AI models could help improve suicide prevention among children

Researchers found that AI models could help health providers identify kids at risk of self-harm.
Researchers found that AI models could help health providers identify kids at risk of self-harm. Copyright Canva
By Giulia Carbonaro
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Researchers found that the traditional way we monitor and track children receiving emergency care might miss a good number of those at risk of self-harm, but AI can help health providers make better assessments.

After the shocking case of a Belgian man who reportedly decided to end his life after an AI chatbot encouraged him to do so, a new study found that machine learning models may actually be effectively used for the exact opposite: preventing suicide among young people.


A peer-reviewed study by UCLA Health researchers published in the journal JMIR Mental Health last week found that machine learning can help detect thoughts or behaviour of self-injury in children much better than the actual data system currently used by health care providers.

According to a 2021 report from UNICEF, suicide is a leading cause of death among young people in Europe. Nine million children aged between 10 and 19 estimated to live with mental disorders with anxiety and depression accounting for more than half of all cases.

In the US, an estimated 20 million young people can currently be diagnosed with a mental health disorder, according to the US Department of Health and Human Services.

UCLA Health researchers reviewed clinical notes for 600 emergency department visits made by children aged between 10 and 17 to see how well current systems to evaluate their mental health could identify signs of self-harm and assess their suicide risk.

What they found is that these clinical notes missed 29% of children who came to the emergency department with self-injurious thoughts or behaviours, while statements made by health specialists flagging at risk-patients - called “chief complaint” in the US - overlooked 54% of patients.

In the latter case, health specialists failed to spot the sign of self-injurious thoughts or behaviours because children often do not report suicidal thoughts and behaviors during their first visit to the emergency department.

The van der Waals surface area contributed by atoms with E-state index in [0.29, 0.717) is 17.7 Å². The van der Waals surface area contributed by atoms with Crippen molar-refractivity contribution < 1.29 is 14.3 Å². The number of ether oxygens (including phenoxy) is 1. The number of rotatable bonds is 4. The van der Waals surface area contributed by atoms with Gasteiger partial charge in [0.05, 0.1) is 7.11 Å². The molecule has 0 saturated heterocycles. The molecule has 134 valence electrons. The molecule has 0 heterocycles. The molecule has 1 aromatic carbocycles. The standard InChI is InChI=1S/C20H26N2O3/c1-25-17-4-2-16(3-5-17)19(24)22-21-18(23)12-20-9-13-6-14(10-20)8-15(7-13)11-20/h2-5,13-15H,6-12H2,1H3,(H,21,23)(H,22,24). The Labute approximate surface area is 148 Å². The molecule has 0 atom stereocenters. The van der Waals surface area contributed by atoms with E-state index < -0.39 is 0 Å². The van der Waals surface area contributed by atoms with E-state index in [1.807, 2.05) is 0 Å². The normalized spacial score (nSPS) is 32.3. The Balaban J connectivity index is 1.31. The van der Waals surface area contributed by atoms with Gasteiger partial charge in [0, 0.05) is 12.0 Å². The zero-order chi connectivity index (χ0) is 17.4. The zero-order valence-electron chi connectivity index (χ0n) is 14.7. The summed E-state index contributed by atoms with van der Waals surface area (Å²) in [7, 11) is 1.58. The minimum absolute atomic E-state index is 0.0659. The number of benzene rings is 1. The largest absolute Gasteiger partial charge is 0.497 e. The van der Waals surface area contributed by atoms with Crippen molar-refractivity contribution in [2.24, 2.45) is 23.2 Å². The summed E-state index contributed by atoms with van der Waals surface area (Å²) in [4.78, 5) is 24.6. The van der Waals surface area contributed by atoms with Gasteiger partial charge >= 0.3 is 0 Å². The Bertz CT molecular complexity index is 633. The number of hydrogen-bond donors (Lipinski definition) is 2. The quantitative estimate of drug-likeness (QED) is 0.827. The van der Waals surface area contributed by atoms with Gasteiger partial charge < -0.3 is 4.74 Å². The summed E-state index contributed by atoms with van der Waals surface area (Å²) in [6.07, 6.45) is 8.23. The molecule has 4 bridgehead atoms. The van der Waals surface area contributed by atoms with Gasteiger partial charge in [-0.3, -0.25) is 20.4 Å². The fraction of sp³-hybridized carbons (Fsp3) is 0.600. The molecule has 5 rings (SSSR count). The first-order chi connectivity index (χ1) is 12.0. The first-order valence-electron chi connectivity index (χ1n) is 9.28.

Even using the two systems together still missed 22% of children at risk, according to the study. Boys were more likely to be missed than girls, the study found, while Black and Latino youth were also more likely to be left out than white children.

But machine-learning models were found to make a significant difference.

Researchers created three machine-learning models, which looked at data including previous medical care, medications, where a patient lived, and lab test results to estimate suicide-related thoughts and self-injurious thoughts or behaviours.

All three models were better at identifying children at risk than the traditional methods.

“Our ability to anticipate which children may have suicidal thoughts or behaviours in the future is not great – a key reason is our field jumped to prediction rather than pausing to figure out if we are actually systematically detecting everyone who is coming in for suicide-related care,” Juliet Edgcomb, the study’s lead author, said in a UCLA press release.


“We sought to understand if we can first get better at detection.”

While the three machine-learning models were found to increase the chance of false positives - kids who are identified as at risk when, in fact, they are not - Edgcomb said that’s better “than to miss many children entirely.”

If you are contemplating suicide and need to talk, please reach out to Befrienders Worldwide, an international organisation with helplines in 32 countries. Visit to find the telephone number for your location.

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